Burr was vice president to Thomas Jefferson back when the president and the veep tended to be from opposing parties and spent a lot of time yelling at each other. He was also the guy who shot and killed Alexander Hamilton in an infamous duel. What most history lessons don’t really get into, however, is that Burr became so unpopular after essentially murdering his political opponent that he basically decided his career was over unless he did something really dramatic, i.e. taking control of the Texas and Louisiana Territories with groups of armed farmers and the help of sympathetic army officers, and possibly invade either Mexico or Washington, D.C., depending on whether he could sweet-talk Spain into the deal. Unfortunately for Burr, Jefferson had been keeping a fairly close eye on his former VP, and various state district attorneys were busy collecting evidence of the so-called Burr Conspiracy.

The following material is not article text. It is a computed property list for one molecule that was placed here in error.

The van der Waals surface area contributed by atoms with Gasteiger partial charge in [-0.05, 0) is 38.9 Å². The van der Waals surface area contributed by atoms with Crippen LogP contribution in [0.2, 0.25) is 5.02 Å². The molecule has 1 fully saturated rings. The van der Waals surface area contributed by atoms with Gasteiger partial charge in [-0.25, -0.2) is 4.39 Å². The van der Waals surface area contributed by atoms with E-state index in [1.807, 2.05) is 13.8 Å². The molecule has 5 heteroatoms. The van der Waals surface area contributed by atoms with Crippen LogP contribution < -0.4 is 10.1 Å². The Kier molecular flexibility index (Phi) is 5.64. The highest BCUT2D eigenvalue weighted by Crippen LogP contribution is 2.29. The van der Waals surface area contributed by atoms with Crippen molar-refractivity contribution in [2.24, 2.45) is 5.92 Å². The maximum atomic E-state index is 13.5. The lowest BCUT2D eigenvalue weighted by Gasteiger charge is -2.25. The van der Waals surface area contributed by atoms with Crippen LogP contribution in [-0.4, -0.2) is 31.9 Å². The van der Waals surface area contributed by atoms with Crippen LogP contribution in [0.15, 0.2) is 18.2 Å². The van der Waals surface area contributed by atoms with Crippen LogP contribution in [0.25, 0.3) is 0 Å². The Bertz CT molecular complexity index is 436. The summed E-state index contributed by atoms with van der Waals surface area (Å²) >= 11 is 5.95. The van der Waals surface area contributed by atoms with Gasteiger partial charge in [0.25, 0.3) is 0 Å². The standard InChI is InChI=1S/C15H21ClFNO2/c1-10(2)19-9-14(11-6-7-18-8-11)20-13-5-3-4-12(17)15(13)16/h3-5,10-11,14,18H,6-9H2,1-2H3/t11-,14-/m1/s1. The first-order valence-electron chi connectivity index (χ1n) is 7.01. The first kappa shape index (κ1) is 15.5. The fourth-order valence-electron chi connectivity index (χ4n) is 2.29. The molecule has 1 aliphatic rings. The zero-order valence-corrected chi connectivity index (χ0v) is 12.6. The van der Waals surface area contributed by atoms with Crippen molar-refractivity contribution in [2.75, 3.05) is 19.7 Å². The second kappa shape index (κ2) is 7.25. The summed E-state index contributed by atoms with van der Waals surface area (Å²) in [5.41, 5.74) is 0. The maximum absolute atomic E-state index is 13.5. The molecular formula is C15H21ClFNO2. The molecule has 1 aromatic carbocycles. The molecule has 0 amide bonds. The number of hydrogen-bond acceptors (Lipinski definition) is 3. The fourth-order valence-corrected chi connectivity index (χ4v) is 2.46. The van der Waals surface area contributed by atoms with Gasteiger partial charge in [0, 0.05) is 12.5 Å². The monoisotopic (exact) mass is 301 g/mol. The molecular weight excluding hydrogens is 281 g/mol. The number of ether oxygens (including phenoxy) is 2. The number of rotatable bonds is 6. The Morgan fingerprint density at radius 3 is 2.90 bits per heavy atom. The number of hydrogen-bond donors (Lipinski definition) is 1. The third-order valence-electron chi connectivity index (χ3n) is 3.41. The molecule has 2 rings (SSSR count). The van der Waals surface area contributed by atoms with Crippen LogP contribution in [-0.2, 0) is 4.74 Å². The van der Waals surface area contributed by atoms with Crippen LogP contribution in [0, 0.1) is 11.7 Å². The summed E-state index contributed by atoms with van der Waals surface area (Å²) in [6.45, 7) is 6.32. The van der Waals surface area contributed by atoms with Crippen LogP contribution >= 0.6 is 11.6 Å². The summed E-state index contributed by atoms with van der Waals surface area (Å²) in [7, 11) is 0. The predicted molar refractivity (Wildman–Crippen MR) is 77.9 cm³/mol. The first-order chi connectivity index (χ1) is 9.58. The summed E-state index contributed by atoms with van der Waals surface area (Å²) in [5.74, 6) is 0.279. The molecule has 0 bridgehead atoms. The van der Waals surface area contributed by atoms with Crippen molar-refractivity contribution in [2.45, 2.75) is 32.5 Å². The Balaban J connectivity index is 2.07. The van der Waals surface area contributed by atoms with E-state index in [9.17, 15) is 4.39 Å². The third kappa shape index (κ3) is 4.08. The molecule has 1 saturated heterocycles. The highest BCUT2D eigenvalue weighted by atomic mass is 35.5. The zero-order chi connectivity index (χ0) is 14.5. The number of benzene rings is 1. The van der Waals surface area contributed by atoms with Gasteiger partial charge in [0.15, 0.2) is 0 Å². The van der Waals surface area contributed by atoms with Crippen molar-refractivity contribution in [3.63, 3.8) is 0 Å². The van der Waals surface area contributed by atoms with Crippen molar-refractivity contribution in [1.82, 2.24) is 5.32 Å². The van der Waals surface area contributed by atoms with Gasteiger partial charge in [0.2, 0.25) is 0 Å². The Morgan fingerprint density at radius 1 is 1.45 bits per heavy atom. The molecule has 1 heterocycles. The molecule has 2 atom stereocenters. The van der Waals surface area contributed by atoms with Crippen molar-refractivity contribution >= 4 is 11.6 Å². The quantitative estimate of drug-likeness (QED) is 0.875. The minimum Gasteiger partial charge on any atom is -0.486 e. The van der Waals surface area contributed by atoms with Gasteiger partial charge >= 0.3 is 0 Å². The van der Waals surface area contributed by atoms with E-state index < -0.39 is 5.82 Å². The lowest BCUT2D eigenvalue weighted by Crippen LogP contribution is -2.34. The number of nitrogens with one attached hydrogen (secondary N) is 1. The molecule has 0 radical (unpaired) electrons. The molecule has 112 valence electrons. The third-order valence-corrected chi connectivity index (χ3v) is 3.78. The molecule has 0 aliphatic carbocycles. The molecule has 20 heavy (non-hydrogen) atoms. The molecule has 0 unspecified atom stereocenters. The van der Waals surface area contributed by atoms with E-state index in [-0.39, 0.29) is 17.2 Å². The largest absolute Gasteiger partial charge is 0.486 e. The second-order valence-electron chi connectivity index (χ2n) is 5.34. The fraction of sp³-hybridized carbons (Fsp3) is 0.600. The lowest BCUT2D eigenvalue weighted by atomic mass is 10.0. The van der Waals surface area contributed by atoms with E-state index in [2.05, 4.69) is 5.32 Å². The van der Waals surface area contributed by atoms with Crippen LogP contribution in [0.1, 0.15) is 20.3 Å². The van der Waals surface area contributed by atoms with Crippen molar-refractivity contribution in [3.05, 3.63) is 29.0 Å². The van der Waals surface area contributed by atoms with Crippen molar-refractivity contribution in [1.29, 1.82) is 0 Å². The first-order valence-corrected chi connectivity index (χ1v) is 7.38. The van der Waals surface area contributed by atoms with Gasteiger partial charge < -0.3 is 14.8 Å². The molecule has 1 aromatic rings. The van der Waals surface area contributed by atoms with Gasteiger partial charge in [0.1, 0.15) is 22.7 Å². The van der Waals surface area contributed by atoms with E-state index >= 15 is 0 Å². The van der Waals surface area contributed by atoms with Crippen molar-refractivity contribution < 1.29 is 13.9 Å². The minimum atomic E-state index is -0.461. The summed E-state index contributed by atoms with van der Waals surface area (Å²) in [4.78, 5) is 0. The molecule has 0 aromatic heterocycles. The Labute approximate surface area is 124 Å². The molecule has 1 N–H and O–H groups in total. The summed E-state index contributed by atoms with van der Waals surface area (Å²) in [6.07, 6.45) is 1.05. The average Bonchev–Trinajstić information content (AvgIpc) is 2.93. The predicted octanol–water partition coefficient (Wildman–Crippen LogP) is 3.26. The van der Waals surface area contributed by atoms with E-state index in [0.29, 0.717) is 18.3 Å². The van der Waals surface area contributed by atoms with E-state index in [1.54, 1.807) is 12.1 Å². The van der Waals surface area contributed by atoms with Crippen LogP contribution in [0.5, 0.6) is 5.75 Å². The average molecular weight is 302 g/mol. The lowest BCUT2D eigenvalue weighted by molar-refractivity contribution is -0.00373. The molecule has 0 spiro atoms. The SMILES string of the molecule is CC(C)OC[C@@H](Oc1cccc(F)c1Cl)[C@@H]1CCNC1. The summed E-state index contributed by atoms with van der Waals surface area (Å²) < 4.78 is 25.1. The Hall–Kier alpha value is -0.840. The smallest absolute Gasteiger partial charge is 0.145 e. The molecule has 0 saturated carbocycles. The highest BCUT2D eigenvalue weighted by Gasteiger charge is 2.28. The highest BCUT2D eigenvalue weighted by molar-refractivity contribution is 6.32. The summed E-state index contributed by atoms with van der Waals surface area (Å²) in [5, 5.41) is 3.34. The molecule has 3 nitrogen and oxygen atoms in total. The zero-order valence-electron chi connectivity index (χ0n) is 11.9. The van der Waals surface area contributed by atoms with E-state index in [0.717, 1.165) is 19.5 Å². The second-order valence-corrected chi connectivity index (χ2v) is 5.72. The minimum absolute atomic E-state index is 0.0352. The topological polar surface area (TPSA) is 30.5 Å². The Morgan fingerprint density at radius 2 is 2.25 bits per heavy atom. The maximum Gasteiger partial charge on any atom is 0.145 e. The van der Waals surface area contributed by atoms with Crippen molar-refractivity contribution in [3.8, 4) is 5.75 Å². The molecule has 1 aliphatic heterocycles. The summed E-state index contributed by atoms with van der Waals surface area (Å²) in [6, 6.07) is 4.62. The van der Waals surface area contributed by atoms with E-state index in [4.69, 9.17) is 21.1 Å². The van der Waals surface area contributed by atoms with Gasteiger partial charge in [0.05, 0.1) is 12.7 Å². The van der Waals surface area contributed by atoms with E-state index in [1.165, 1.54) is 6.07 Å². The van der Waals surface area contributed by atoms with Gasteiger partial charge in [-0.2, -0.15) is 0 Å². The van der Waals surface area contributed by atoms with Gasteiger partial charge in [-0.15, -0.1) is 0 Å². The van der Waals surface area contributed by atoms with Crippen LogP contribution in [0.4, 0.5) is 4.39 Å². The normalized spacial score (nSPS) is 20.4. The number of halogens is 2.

The hammer finally dropped after Burr’s co-conspirator General James Wilkinson sent Congress the deciphered text of a letter Burr had written of a planned attack on several important Mississippi River towns. Upon being handed a New Orleans newspaper that published his treasonous letter in full and offered a reward for his capture, Burr decided that this was probably going to go even worse than the whole dueling thing, and after a few negotiations at Bayou Pierre, he abandoned his tiny army to hide in the vast marshes of the Louisiana Territory, which is only a good place to hide in if you’re prepared to deal with snakes, alligators, mosquitoes and Cajun food. A considerably thinner and damper Aaron Burr was eventually discovered and captured/rescued by troops from Fort Stoddard, who delivered him to Richmond, Va. for his trial at the Supreme Court. Despite Jefferson’s intense desire to have his former coworker killed by the state, stubborn Chief Justice John Marshall eventually threw the case out based on technicalities. The case became one of the earliest tests of Constitutional law and the limiting of the executive branch. Burr briefly exiled himself to Europe, but returned later under an assumed name to try and start anew. True to form, he was pestering various governments with plans to conquer Mexico (installing himself as governor, natch) even under his new identity, but nothing came of it and he died hounded by creditors from both his old life and the new one.